How Young Is Too Young to Be Home Alone?

How Young Is Too Young to Be Home Alone?

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It’s Part of Growing up – but Is It Too Soon?

So, the time has come. You finally feel your child is ready to stay home alone. Whether it’s for a short time after school until you get home, or for longer periods of time, there are many factors that go into deciding if your child is ready.

Trial Runs

Talking to them about the responsibilities of being home alone well in advance and doing mini trial runs are important to decide if they are ready for the responsibility. Starting small by having them stay home alone for 15 or 20 minutes and gradually increasing the time alone is a good start.

You may find they are excited for the responsibility, but once actually home alone, they may be scared or worried. It is a big responsibility and shouldn’t be taken lightly. Moving forward at a pace that’s comfortable for everyone is the best way to transition into a daycare-free life.

Easing Them Into It

Some kids are ready sooner than others. You may have a very mature 10 year old or a very immature 13 year old. Trusting them to take care of themselves means you both have to be ready.

Start by letting them walk home from school alone. Then give them a key to the house or teach them the code to get in the garage. Installing home alarm systems you can access with your smartphone is a way to keep tabs on when they have arrived home.

Teaching them how to use the alarm system in case of an emergency is also a critical step. Making them comfortable with it can help them feel more comfortable by themselves, especially if it can be activated when they are safely inside the house so it will sound if an intruder tried to get in.

Depending on the age of your child, getting them a cell phone with a tracking app can also help you feel comfortable knowing their whereabouts while out of your care.

Safety Rules

Having the safety rules listed on the fridge or the family bulletin board is important so they know what to do in case of a power outage, injury or emergency.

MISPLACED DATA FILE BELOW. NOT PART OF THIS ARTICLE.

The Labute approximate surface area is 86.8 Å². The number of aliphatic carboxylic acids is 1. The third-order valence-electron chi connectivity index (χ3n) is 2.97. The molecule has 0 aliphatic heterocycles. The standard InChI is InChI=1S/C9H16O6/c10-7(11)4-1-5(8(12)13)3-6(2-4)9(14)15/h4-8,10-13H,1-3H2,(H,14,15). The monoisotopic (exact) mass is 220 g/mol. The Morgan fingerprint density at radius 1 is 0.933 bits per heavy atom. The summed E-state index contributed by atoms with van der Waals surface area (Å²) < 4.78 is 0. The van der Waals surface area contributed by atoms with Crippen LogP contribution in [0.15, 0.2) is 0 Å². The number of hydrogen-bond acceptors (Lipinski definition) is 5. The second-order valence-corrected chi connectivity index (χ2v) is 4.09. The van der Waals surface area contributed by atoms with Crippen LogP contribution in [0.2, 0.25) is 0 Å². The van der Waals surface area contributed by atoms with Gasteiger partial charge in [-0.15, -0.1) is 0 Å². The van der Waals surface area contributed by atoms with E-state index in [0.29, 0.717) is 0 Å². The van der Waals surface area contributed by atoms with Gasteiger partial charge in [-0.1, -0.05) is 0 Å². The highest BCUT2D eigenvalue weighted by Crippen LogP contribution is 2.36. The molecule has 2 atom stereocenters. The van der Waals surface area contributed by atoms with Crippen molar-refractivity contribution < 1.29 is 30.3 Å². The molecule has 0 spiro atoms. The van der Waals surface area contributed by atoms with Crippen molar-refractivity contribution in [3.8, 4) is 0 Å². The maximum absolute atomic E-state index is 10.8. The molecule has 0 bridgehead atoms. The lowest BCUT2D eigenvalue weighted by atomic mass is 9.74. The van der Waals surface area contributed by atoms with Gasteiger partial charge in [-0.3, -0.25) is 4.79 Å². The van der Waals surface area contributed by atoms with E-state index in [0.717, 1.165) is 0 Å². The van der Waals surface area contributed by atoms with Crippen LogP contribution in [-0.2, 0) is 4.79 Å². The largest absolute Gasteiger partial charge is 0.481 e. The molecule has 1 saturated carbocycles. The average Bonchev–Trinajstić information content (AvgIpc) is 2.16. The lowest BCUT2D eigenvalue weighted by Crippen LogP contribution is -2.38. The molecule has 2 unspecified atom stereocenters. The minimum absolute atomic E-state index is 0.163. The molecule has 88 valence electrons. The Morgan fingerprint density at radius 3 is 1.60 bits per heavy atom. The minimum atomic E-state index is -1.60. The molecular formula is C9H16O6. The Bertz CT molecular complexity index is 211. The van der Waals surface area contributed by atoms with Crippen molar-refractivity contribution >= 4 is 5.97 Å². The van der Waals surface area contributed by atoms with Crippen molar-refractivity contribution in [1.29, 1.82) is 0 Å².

A list of emergency phone numbers, both on the fridge and programmed into their phones, as well as fire exits and poison control phone number are all a good start to your safety protocol.

Running through practice scenarios and role playing is a great way to help your child understand the responsibility of staying home, and will prepare them for an emergency if one occurs.

Location Is an Important Factor

Where you live is also a deciding factor on when you feel comfortable leaving your child home alone. If you are in a busy urban area or an isolated rural one, you may feel more uncomfortable than if you live in a suburb with many other families around who your child knows.

Asking neighbors to keep an eye out for your child when they arrive home is an added layer of security. And having your child comfortable enough with the neighbors to go over and ask for help if they have a problem is important as well.

Ground Rules

Setting the ground rules as to what is acceptable and unacceptable when they are alone is important to make sure your child is well-behaved and safe when they’re alone. Setting a time limit on screen time, asking to have homework started, or emptying their lunch boxes can be some of the things to include on your list.

Also, have your child check in with you on a regular basis until you get home. One of the best ways to make sure they are behaving while alone is to periodically FaceTime or Skype with them.

Caring for Siblings

If you have multiple children, you need to decide if your oldest child is mature enough to care for younger siblings as well. This will require more preparation before you start leaving them home alone for any period of time.

To start, have them watch over their younger siblings while you do house work to give you an inside scoop as to how they will do. Letting your older child break up arguments, fix a snack, and entertain the younger children will help you determine if they are ready to be home alone or not.

No two children will be ready to stay home alone at the same time. You know your child best, and know what amazing things they are capable of.

Starting slow and working up to time alone is a wonderful step in their maturity. Plus, the money you’ll save from after-school care is a huge bonus.